What I do quibble with is when someone from the "go big" group forcibly insists that other cruisers must also have large, new, expensive boats with all the modern tools and toys to go cruising. Or conversely, when a go-now, go-small person says this is the only way.

There is no "only way" for everyone.

Learn what you (and hopefully your sailing partner) needs, then find the best quality match that fits your resources. This is how to be a frugal sailor.
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Old 13-10-2016, 10:15   #446
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re: The Frugal (AKA poor) Sailor

I had a issue pop up just a few days ago that ties into the frugal issue. My lift pump went out as I was cruising down river. So annoying when that happens.

Being someone with very limited means (less then $200 in the bank), my options were a replacement mechanical pump for $100 off ebay, or a electric fuel pump for $12-$15 dollars.

What I've decided to do is buy the $15 electric fuel pump and 25 feet of hose for $16 and a bit of fuel pump diaphragm material for $10. So for less then $40 dollars, I have an electric fuel pump to get by on, new fuel line to re-plub the 22 to 44 year old fuel system and diaphragm material to rebuild the old lift pump with.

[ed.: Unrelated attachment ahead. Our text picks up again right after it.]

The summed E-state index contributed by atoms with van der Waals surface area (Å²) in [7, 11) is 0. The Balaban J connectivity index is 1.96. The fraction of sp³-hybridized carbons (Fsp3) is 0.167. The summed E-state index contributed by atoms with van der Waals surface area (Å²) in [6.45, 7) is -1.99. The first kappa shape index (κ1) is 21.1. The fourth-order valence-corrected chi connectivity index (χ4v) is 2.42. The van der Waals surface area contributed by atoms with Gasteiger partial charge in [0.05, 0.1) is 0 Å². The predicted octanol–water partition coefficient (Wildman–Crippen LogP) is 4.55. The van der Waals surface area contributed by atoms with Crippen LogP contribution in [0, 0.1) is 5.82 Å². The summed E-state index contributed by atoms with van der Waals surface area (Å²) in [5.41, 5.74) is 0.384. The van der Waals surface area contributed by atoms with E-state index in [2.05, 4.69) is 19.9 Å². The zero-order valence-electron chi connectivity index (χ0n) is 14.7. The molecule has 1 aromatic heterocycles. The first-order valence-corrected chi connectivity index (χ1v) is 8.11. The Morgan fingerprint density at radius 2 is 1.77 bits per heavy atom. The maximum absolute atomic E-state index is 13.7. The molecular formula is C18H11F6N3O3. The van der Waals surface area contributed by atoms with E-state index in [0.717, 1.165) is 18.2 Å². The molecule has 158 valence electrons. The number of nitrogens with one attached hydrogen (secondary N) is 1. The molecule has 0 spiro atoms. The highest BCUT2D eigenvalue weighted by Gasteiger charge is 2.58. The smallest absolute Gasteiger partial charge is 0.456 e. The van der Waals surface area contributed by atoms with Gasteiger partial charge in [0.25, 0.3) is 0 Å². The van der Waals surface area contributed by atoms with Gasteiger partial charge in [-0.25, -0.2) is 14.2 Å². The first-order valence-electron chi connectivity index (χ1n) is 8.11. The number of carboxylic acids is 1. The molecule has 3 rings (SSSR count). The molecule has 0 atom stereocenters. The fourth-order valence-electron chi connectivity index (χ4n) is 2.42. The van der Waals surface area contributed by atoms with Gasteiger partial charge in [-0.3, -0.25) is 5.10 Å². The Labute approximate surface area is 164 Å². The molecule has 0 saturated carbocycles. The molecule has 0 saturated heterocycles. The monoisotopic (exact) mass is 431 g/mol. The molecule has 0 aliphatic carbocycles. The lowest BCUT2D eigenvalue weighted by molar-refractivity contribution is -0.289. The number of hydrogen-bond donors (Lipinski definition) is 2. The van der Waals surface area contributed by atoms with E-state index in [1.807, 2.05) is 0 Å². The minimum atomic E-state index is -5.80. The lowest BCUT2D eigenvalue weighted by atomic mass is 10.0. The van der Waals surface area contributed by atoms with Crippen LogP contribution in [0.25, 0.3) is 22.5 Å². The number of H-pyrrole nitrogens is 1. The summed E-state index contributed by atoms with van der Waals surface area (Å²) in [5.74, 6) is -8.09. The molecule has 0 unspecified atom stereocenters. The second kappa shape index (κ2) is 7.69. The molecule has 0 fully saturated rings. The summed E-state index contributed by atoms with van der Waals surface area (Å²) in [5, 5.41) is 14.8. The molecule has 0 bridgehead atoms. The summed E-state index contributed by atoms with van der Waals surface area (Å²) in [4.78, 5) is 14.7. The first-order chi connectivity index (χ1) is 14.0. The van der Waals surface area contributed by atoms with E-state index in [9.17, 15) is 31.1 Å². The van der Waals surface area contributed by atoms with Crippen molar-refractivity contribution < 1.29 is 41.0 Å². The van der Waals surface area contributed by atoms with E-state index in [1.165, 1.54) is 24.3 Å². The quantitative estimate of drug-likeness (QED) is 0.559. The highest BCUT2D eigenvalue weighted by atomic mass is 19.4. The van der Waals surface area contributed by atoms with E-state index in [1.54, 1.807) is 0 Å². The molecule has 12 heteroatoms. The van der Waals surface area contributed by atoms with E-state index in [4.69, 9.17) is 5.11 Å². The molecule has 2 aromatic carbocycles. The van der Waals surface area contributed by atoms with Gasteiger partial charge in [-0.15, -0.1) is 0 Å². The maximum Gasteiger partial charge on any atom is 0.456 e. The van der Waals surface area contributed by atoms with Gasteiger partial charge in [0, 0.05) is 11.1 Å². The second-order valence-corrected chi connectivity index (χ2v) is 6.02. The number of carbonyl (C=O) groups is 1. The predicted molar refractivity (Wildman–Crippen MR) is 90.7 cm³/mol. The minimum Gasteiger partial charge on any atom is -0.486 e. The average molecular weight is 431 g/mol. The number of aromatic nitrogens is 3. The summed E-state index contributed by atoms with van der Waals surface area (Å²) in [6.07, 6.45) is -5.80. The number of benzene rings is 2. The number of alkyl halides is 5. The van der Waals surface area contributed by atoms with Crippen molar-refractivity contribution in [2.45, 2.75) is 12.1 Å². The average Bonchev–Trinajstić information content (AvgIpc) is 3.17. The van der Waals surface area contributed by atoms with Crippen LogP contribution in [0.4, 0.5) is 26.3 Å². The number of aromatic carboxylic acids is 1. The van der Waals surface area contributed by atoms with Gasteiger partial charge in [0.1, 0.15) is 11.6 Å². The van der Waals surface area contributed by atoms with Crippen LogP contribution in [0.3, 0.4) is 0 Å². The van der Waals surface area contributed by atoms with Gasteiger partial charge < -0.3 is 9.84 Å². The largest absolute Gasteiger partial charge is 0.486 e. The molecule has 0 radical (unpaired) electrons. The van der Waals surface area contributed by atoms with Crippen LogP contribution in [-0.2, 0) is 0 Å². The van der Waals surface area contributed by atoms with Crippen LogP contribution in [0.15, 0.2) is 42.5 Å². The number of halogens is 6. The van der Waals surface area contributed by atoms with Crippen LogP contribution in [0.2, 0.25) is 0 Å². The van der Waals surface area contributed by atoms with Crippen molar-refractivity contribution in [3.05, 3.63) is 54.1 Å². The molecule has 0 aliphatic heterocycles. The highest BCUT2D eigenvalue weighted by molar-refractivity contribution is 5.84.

So I saved $50 over just buying a replacement pump, and will have a backup pump and new fuel line all around too. Mind you I'm not yet taken a fuel pump apart before. But it can't be much harder then rebuilding the engine.

Oh I also rigged up a Day tank using a 5 gallon jug, extra fuel hose aboard, to run the engine till the parts and pieces come in.

I am a happy camper.
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Old 13-10-2016, 10:33   #447
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re: The Frugal (AKA poor) Sailor

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Originally Posted by Mike OReilly View Post

Learn what you (and hopefully your sailing partner) needs, then find the best quality match that fits your resources. This is how to be a frugal sailor.

Sometimes its the other half that drives the "needs". I put it in parenthesis as vast majority of our needs, really aren't, they are wants, but nothing wrong with that either. Comfort is sometimes important.